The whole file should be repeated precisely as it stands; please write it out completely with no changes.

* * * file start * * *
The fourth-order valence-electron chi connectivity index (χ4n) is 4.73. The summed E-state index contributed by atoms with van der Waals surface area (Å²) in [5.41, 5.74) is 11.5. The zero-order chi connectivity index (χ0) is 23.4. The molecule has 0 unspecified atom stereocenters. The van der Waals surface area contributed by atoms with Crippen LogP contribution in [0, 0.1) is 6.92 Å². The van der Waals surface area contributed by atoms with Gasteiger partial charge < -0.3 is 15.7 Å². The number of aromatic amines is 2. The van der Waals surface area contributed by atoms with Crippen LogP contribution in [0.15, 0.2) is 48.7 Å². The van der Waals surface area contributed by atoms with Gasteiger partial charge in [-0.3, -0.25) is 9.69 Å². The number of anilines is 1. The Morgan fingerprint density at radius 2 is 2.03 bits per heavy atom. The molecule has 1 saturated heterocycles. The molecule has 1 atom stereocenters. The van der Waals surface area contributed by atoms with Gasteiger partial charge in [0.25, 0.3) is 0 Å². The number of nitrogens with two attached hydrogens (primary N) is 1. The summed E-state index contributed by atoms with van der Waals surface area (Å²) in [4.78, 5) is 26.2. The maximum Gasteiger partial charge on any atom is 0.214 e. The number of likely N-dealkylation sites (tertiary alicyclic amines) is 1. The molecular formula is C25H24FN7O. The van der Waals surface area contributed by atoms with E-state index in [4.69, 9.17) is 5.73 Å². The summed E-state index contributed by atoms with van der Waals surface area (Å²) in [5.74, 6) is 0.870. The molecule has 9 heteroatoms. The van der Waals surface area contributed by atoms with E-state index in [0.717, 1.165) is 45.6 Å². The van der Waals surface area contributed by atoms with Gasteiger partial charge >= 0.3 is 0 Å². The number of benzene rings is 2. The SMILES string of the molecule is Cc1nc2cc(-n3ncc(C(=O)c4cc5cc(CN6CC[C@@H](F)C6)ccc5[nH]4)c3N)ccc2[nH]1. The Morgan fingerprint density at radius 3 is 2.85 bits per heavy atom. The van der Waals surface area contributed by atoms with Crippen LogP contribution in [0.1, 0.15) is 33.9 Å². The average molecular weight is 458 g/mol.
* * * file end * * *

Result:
The fourth-order valence-electron chi connectivity index (χ4n) is 4.73. The summed E-state index contributed by atoms with van der Waals surface area (Å²) in [5.41, 5.74) is 11.5. The zero-order chi connectivity index (χ0) is 23.4. The molecule has 0 unspecified atom stereocenters. The van der Waals surface area contributed by atoms with Crippen LogP contribution in [0, 0.1) is 6.92 Å². The van der Waals surface area contributed by atoms with Gasteiger partial charge < -0.3 is 15.7 Å². The number of aromatic amines is 2. The van der Waals surface area contributed by atoms with Crippen LogP contribution in [0.15, 0.2) is 48.7 Å². The van der Waals surface area contributed by atoms with Gasteiger partial charge in [-0.3, -0.25) is 9.69 Å². The number of anilines is 1. The Morgan fingerprint density at radius 2 is 2.03 bits per heavy atom. The molecule has 1 saturated heterocycles. The molecule has 1 atom stereocenters. The van der Waals surface area contributed by atoms with Gasteiger partial charge in [0.25, 0.3) is 0 Å². The number of nitrogens with two attached hydrogens (primary N) is 1. The summed E-state index contributed by atoms with van der Waals surface area (Å²) in [4.78, 5) is 26.2. The maximum Gasteiger partial charge on any atom is 0.214 e. The number of likely N-dealkylation sites (tertiary alicyclic amines) is 1. The molecular formula is C25H24FN7O. The van der Waals surface area contributed by atoms with E-state index in [4.69, 9.17) is 5.73 Å². The summed E-state index contributed by atoms with van der Waals surface area (Å²) in [5.74, 6) is 0.870. The molecule has 9 heteroatoms. The van der Waals surface area contributed by atoms with E-state index in [0.717, 1.165) is 45.6 Å². The van der Waals surface area contributed by atoms with Gasteiger partial charge >= 0.3 is 0 Å². The number of benzene rings is 2. The SMILES string of the molecule is Cc1nc2cc(-n3ncc(C(=O)c4cc5cc(CN6CC[C@@H](F)C6)ccc5[nH]4)c3N)ccc2[nH]1. The Morgan fingerprint density at radius 3 is 2.85 bits per heavy atom. The van der Waals surface area contributed by atoms with Crippen LogP contribution in [0.1, 0.15) is 33.9 Å². The average molecular weight is 458 g/mol.